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Missouri's 'Right-to-Farm' Vote Shows Urban-Rural Divide

SPRINGFIELD, Mo. -- A recount could be requested for Missouri's contentious Amendment One issue, since just about 2,500 votes separate "yes" from "no."
SPRINGFIELD, Mo. -- A recount could be requested for Missouri's contentious Amendment One issue, since just about 2,500 votes separate "yes" from "no."

Amendment one, which aims to make agriculture akin to the freedoms of speech and religion in Missouri, narrowly prevailed state-wide with wins in rural regions. Those votes were nearly offset by overwhelming defeats in urban areas.

"They just don't connect with agriculture they just can't visualize it. They don't see it. They're too far away from it," Missouri Dairy Association Director Dave Drennan said.
 
"Greene County is a great example of an urban and rural community. I think we just have such a strong local food movement here. Many of our constituents are well educated about the importance of supporting our local farmers," Missouri Food for America spokesperson Sheila Nichols said.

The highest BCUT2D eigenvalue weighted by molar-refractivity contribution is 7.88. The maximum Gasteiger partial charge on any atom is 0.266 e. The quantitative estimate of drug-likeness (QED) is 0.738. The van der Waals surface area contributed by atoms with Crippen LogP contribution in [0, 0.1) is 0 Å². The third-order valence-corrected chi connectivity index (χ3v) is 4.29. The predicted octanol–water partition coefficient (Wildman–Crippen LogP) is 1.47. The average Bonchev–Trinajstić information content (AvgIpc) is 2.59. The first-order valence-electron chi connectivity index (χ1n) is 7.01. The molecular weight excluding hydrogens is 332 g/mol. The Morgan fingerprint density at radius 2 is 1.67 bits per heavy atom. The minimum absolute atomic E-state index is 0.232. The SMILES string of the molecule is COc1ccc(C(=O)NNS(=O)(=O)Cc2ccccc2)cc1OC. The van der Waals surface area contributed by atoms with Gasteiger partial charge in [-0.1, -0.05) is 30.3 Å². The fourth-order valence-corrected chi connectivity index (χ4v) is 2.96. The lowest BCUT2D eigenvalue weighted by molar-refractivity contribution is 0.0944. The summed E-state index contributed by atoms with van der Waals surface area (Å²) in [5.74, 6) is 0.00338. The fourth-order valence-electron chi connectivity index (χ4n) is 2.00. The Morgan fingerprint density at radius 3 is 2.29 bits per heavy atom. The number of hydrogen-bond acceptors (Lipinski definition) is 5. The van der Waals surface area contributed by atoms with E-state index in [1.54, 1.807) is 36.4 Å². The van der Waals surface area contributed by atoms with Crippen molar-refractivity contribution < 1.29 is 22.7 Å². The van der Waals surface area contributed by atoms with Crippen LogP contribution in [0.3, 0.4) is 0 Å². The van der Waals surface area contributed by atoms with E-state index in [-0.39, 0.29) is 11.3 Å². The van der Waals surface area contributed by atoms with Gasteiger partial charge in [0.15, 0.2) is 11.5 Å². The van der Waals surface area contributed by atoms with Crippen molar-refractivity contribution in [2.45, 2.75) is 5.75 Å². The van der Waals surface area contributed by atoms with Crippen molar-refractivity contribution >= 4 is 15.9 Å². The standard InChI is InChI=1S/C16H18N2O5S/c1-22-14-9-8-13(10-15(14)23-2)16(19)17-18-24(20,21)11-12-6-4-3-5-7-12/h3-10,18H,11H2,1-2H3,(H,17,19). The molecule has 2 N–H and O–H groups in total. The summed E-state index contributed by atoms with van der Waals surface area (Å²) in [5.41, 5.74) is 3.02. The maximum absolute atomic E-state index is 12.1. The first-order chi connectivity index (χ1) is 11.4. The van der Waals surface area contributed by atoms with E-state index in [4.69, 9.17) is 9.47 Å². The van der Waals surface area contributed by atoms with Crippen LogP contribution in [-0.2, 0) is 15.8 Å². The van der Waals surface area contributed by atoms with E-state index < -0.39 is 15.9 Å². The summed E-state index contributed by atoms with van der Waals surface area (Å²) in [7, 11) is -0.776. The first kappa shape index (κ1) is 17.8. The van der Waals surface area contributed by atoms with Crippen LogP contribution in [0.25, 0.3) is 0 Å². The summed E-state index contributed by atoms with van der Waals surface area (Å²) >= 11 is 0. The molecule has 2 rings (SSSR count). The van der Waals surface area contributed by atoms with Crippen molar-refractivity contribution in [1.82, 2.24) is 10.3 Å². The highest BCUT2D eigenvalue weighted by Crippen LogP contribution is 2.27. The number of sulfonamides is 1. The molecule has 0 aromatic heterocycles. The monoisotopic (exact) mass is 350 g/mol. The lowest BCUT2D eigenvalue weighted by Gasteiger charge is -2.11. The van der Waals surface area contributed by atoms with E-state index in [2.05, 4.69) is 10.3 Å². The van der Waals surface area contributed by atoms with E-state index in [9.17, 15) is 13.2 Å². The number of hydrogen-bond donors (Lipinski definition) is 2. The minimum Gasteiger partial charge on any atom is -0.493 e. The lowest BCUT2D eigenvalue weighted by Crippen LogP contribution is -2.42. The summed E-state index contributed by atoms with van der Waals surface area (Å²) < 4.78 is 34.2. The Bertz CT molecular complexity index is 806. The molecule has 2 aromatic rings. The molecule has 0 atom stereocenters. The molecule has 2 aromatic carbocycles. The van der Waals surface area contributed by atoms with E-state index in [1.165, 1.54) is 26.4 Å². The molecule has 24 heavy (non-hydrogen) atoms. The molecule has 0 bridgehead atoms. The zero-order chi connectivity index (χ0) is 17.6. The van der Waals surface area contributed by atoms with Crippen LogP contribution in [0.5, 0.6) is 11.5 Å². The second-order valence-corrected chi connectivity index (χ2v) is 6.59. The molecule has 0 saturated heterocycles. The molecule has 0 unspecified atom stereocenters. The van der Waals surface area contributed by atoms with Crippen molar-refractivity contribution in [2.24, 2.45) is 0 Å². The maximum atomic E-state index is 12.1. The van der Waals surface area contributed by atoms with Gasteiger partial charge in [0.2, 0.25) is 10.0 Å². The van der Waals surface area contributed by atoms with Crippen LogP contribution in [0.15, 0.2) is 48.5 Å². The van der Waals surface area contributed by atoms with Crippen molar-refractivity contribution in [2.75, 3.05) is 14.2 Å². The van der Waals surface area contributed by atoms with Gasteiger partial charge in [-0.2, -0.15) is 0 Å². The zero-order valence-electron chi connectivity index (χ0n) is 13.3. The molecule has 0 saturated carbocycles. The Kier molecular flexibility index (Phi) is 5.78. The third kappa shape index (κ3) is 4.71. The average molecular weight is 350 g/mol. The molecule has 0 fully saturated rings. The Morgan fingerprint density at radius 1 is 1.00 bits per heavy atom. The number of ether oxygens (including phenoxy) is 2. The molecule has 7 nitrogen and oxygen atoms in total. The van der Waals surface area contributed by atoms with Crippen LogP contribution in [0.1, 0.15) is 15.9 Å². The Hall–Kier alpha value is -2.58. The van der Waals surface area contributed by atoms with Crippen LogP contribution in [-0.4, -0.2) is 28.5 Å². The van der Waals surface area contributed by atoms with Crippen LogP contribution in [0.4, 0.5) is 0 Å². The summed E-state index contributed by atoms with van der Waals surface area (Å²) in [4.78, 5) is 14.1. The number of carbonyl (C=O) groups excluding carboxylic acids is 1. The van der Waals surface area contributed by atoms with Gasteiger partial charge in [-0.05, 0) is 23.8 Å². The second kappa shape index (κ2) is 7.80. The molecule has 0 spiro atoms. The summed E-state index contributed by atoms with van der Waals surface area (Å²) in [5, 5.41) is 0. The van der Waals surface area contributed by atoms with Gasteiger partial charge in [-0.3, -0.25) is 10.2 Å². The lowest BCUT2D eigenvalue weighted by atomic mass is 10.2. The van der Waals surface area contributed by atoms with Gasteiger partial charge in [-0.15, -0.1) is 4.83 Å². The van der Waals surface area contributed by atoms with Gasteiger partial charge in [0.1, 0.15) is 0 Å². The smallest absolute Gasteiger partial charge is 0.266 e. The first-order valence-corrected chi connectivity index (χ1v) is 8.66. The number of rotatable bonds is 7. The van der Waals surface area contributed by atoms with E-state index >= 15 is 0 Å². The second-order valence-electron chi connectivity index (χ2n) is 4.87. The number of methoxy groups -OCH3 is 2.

Related: Closer Look At Amendment One, Current Law

In Greene County, citizens voted it down by a difference of nearly ten thousand votes, with 63 percent of votes in the "no" column.

"I'm disappointed in Greene County, which has a lot of agriculture. Springfield still is the hub for our dairy industry with Highland and Kraft and Mueller -- just to name a few companies here that rely on our dairymen," Drennan said,

Numbers in other urban areas tell a similar tale. In Kansas City the difference was almost 9,000, with 62 percent voting no. In the St. Louis area, about 66 percent of citizens voted no.

For comparison, in more rural Lawrence County, the opposite was true. A gap of nearly 7,000 voters earned a strong yes vote of 63 percent.

"I hope it really sends a signal to outside influences from the east coast," Drennan said.

Statewide, the difference between "yes" and "no" is just .2 percent. Since the overall difference is less than .5 percent, the opposing side can request a recount.

"We're extremely disappointed and we are also very encouraged almost 50 percent with a no vote on this," Nichols said.

For a full list of election results, click here.

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